Looking to the Other Side of the Bench: The New Legal Status of Independent Contractors Under the Italian Legal System

24 Pages Posted: 2 Feb 2018

See all articles by Elena Gramano

Elena Gramano

Goethe University, Frankfurt

Maurizio Del Conte

Bocconi University - Department of Law

Date Written: January 25, 2018

Abstract

Self-employment has always been looked at with high suspicion by both lawmakers and legal scholars, under the undeclared assumption that long-lasting relationships where an independent contractor directly provides for an activity in favor of someone else often hides a substantial subordinate employment relationship, voluntarily obscured by the “strong” party, namely the employer, in order to avoid costs and legal responsibilities.

Over the past decades, the legal thinking on independent contractors has followed a common path among different industrialized countries, according to which something was inherently wrong or at least disputable in the general acceptance that a big part of the labor market was cut out from any regulation, i.e. protection, on the basis of the traditional distinction between employees and independent contractors.

Those thoughts were channelled in a broader debate on the effectiveness of the mentioned distinction, on the need to draw boundaries to the scope of application of the employment law on the first place, on the possibilities to partially, or entirely extend it to new (third) categories.

Different answers were given to the same big question: whether the notion of subordination was sufficient enough to efficiently face market and production changes that make the identity of the traditional type of employee blurred and hard to grab among a plethora of atypical workers, self-employed, jobs on call, temporary agency workers, and so on. In some European countries, such as the United Kingdom, with the category of ‘Worker’, and Germany, with the category of ‘Arbeitnehmerähnliche Person’, other categories of workers have been identified and regulated on the side of the ‘employees’ one, in order to address them with specific labor protections and to cut part of the independent contractors, characterized by a situation of substantial dependence, from a position of null protection by the law.

The same problem raise in the Italian legal system that alternatively adopted rather different approaches over time to answer the need of protection of weak parties and the necessity of legal certainty for employers and companies.

Forgotten for decades, watched with growing suspicions towards the end of the last century, when it was realized that there was a vast area of legislative and tax evasion in the ranks of the independent contractors’ community, the heterogeneous world of self-employed workers has never been object of a unique structured regulation under the labor perspective.

Traditionally, independent contractors have been seen as economic subjects capable of autonomously bargain the conditions of their contract, without the heteronomous intervention of the lawmaker.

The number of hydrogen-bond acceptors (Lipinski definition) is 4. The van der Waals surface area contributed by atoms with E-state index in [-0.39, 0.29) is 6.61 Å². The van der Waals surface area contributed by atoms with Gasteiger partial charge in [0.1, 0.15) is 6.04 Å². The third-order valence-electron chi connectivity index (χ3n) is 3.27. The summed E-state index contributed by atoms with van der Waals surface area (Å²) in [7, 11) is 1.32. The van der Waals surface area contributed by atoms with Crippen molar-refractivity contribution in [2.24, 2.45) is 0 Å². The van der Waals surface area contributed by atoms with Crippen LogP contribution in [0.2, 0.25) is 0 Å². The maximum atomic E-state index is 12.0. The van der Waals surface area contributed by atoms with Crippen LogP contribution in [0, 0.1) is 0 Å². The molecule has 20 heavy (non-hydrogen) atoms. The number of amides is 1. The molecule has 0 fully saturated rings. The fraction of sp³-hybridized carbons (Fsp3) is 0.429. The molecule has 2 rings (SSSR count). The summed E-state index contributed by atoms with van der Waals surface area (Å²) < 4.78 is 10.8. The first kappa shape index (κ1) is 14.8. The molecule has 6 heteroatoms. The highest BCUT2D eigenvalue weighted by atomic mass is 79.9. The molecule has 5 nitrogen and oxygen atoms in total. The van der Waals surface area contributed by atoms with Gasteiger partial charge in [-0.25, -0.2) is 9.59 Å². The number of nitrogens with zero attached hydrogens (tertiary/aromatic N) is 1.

Labor market evolution showed that this assumption is no longer valid or, at least, not necessarily. This is the reason why on June 6, 2017, Law No. 81, named “Measures for the safeguard of non-entrepreneurial self-employment and measures aimed at facilitating flexible articulation of subordinate employment”, has been approved by the Parliament.

The adoption of Law No. 81 traces an important line of separation with the labour law born and developed in the last century. For the first time, independent contractors become part of a community governed by special legal rules: they gain a relevant status also under employment law.

The choice of the current lawmaker was to create a set of dispositions that provides for rights and protections specifically designed for independent contractors and that, for the first time, the identity dimension of all of them is legally established.

On the one side, some dispositions recall those protections already provided for employees (for example, the suspension of the relationship, at the request of the worker, in the event of illness, pregnancy, accident), on the other, some rules focus on protecting the economic, social and contractual position of the independent contractors in the marketplace. These protection techniques are based on the regulations on subcontracting or commercial affiliation and aim at ensuring the proper functioning of the market by correcting its leaks.

In other words, the Law takes note of the radical difference between subordinate employment and self-employment and design specific solutions for each of them.

Keywords: employment, independent contractors, labour market

Suggested Citation

Gramano, Elena and Del Conte, Maurizio, Looking to the Other Side of the Bench: The New Legal Status of Independent Contractors Under the Italian Legal System (January 25, 2018). Comparative Labor Law&Policy Journal, 2018. Available at SSRN: https://ssrn.com/abstract=3109978

Elena Gramano (Contact Author)

Goethe University, Frankfurt ( email )

Frankfurt
Germany

Maurizio Del Conte

Bocconi University - Department of Law ( email )

Via Roentgen, 1
Milan, 20136
Italy

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